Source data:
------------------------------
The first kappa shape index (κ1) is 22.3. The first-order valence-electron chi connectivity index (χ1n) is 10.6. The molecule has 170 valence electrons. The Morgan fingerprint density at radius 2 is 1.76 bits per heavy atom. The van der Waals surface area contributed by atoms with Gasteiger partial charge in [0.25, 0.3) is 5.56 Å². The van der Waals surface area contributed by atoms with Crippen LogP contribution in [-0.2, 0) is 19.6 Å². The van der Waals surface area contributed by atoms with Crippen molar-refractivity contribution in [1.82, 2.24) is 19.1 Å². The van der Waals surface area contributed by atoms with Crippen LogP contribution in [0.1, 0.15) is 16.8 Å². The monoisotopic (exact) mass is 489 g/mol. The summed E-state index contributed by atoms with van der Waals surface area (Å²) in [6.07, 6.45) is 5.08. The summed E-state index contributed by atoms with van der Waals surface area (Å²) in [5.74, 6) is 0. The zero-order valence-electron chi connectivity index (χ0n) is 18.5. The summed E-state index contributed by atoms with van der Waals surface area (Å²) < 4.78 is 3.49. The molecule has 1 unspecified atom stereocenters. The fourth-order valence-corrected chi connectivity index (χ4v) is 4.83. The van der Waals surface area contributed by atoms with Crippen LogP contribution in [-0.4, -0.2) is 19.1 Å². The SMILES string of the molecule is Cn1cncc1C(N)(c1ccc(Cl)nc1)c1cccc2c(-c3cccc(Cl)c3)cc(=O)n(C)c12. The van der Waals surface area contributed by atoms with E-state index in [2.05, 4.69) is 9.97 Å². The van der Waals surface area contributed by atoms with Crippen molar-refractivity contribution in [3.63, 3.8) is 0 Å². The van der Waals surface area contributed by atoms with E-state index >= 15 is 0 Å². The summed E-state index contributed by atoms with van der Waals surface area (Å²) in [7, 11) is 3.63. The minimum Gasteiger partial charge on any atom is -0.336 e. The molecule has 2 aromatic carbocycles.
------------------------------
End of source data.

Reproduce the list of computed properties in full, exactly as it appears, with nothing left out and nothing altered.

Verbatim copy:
The first kappa shape index (κ1) is 22.3. The first-order valence-electron chi connectivity index (χ1n) is 10.6. The molecule has 170 valence electrons. The Morgan fingerprint density at radius 2 is 1.76 bits per heavy atom. The van der Waals surface area contributed by atoms with Gasteiger partial charge in [0.25, 0.3) is 5.56 Å². The van der Waals surface area contributed by atoms with Crippen LogP contribution in [-0.2, 0) is 19.6 Å². The van der Waals surface area contributed by atoms with Crippen molar-refractivity contribution in [1.82, 2.24) is 19.1 Å². The van der Waals surface area contributed by atoms with Crippen LogP contribution in [0.1, 0.15) is 16.8 Å². The monoisotopic (exact) mass is 489 g/mol. The summed E-state index contributed by atoms with van der Waals surface area (Å²) in [6.07, 6.45) is 5.08. The summed E-state index contributed by atoms with van der Waals surface area (Å²) in [5.74, 6) is 0. The zero-order valence-electron chi connectivity index (χ0n) is 18.5. The summed E-state index contributed by atoms with van der Waals surface area (Å²) < 4.78 is 3.49. The molecule has 1 unspecified atom stereocenters. The fourth-order valence-corrected chi connectivity index (χ4v) is 4.83. The van der Waals surface area contributed by atoms with Crippen LogP contribution in [-0.4, -0.2) is 19.1 Å². The SMILES string of the molecule is Cn1cncc1C(N)(c1ccc(Cl)nc1)c1cccc2c(-c3cccc(Cl)c3)cc(=O)n(C)c12. The van der Waals surface area contributed by atoms with E-state index in [2.05, 4.69) is 9.97 Å². The van der Waals surface area contributed by atoms with Crippen molar-refractivity contribution in [3.63, 3.8) is 0 Å². The van der Waals surface area contributed by atoms with E-state index >= 15 is 0 Å². The summed E-state index contributed by atoms with van der Waals surface area (Å²) in [7, 11) is 3.63. The minimum Gasteiger partial charge on any atom is -0.336 e. The molecule has 2 aromatic carbocycles.